3. Artificial intelligence and machine learning are creating countless new possibilities
Thanks to AI, we can put a monitor on someone’s hand and track their heartbeat. As simple as it sounds, that represents an enormous leap in processing capability. AI can be used to search for common traits in a wide range of disease states and identify one or more optimal treatment plans for caregivers. Machine learning can scour massive databases to identify patterns that humans might not otherwise discern. More and more, these tools allow us to predict who is most likely to develop a disease and how to maximize successful outcomes.
4. 'Small Data' matters too
Big Data makes headlines, but ‘Small Data’ is equally important in the world of healthcare information technology. While analyzing Big Data may reveal healthcare information about individuals, it is impossible to fully represent a unique individual within a dataset. I was once asked why health IT professionals cannot analyze healthcare data like banks analyze financial data. In response, I held up a penny and pointed out that everything in the financial world can be defined in terms of a penny. When you are dealing with healthcare data, there is no common unit of measurement. Every person is a combination of their genome, biome, demographics, culture, lifestyle and so many other factors that fall under the umbrella of social determinants of health. Individuals are far too complex to be perfectly represented in a computer.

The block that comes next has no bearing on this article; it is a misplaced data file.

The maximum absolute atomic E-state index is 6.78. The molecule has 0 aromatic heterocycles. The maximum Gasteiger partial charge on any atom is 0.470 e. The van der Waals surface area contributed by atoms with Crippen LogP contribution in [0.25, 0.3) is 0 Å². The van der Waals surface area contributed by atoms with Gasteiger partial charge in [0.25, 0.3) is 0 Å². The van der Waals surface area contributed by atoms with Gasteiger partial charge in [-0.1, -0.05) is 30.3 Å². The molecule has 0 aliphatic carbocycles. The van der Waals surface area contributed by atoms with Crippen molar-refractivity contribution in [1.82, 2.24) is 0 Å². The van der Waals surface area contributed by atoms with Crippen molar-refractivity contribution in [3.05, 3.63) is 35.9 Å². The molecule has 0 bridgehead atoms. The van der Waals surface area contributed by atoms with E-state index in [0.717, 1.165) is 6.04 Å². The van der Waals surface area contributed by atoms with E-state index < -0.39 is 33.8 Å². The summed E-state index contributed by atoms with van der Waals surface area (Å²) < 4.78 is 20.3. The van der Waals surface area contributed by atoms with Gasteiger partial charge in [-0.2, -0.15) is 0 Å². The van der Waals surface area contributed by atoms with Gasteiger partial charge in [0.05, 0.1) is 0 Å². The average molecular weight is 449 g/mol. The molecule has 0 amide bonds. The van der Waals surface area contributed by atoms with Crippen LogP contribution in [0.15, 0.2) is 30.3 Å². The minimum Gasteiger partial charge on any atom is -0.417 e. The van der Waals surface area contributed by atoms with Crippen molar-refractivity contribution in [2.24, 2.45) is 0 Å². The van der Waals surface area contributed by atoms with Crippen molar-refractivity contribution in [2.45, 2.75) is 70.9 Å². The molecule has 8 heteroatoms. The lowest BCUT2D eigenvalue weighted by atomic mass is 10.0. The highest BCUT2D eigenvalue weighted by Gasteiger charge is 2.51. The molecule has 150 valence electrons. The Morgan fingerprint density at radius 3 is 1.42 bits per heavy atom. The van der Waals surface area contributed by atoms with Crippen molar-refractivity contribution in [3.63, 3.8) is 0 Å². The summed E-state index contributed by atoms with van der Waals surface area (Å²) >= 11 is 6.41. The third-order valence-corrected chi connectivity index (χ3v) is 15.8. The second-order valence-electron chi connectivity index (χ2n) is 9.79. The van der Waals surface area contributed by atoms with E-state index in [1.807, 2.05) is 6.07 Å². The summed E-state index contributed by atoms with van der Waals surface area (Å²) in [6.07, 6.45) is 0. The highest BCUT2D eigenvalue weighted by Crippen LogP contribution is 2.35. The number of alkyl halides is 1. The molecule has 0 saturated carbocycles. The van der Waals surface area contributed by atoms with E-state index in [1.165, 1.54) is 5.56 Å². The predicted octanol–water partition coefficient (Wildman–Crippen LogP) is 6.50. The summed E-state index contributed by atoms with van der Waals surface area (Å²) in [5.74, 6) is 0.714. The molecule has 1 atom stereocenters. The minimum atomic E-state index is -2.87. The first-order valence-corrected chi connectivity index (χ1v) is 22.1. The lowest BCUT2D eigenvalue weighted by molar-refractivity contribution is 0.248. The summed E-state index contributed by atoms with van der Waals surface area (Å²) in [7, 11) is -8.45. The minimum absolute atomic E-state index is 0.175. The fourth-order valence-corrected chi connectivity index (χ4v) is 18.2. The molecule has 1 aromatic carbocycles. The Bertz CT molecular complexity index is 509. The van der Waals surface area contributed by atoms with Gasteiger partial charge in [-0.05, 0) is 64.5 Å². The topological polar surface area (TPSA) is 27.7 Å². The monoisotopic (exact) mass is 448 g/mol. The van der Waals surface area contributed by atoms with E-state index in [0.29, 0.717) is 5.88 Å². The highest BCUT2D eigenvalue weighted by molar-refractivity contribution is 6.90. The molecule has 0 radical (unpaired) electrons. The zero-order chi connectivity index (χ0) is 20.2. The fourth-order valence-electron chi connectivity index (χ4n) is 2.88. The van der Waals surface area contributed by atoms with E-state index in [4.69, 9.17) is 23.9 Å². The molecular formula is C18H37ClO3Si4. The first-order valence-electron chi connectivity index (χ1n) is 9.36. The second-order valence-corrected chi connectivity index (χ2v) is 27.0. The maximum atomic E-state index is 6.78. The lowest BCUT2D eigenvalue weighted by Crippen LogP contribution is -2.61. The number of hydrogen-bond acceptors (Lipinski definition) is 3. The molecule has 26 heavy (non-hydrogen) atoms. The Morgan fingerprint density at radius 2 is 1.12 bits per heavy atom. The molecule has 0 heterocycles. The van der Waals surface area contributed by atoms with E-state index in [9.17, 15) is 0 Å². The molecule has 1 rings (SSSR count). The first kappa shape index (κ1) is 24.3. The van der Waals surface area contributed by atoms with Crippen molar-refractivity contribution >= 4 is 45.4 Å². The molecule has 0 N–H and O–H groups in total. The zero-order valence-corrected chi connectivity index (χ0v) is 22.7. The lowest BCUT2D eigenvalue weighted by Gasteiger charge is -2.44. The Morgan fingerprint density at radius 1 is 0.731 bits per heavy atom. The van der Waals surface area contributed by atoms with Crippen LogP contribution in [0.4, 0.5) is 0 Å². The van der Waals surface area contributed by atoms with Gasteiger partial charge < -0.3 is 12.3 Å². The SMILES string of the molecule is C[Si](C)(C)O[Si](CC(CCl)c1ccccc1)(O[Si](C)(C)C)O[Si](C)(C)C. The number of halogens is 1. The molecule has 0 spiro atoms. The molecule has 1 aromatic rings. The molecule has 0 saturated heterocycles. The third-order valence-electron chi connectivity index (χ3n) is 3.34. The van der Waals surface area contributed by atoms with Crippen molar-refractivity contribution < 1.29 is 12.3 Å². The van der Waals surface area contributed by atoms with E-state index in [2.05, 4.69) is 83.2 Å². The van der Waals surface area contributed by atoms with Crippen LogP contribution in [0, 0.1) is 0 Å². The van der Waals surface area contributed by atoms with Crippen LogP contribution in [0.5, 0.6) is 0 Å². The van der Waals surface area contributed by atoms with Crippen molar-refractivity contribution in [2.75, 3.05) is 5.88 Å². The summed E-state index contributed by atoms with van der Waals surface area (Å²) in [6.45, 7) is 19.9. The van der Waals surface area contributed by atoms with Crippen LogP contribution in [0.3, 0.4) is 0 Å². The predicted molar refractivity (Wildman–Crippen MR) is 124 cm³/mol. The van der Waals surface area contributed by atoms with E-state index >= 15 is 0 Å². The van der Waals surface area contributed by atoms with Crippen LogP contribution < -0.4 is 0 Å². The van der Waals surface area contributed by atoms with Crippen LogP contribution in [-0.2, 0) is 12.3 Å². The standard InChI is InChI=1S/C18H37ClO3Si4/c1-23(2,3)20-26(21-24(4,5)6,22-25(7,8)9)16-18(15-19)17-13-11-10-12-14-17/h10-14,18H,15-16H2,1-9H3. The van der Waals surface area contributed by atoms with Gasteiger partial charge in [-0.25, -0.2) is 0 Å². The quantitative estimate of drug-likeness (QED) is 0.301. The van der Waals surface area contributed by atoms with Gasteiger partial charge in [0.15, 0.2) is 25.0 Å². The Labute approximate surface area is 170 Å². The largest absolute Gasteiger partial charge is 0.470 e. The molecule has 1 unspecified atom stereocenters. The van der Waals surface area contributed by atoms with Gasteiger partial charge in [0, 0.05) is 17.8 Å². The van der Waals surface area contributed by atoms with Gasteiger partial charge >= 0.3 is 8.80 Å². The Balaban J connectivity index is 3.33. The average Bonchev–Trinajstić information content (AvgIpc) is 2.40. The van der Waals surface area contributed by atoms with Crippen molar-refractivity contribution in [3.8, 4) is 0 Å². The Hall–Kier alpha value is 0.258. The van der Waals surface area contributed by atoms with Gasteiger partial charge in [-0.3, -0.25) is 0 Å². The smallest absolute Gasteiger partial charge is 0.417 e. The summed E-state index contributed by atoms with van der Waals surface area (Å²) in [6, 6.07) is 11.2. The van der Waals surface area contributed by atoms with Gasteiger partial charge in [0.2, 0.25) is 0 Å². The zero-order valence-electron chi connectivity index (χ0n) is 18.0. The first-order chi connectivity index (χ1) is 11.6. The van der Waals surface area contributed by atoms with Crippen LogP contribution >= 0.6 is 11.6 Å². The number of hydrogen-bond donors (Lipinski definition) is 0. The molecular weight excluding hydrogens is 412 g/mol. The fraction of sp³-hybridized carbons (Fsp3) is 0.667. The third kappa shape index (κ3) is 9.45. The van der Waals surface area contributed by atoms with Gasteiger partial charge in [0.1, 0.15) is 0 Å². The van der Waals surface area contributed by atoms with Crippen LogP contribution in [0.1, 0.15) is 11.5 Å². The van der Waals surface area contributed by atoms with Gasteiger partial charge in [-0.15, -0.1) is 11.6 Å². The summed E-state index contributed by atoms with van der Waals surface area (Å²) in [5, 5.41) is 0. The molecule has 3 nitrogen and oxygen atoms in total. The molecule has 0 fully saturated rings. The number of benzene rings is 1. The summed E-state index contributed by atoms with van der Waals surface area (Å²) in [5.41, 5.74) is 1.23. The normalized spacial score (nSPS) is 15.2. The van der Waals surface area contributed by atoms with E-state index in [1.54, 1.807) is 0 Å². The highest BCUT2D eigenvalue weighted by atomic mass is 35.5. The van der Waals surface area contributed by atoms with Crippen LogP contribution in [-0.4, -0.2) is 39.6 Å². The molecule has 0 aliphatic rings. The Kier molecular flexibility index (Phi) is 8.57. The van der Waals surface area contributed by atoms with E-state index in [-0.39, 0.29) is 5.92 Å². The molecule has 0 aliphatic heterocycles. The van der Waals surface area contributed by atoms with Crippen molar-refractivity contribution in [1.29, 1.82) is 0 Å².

5. Data is accelerating virtual and home-based care
As it becomes easier to collect and process real-time data outside of a traditional office or hospital setting, virtual and home-based care will become increasingly commonplace. Earlier this year, I developed presumptive COVID-19 over a holiday weekend. At one point, it looked like it could be pneumonia. I needed a chest x-ray to know for sure, but my doctor’s office was closed that Friday night before a holiday weekend. In lieu of an in-person appointment that would confirm a diagnosis and allow me to begin treatment, my doctor sent someone to my home with a 50-pound portable x-ray machine. From my home, they transferred the result to the physician-on-call. These capabilities are changing the way in which patients receive care.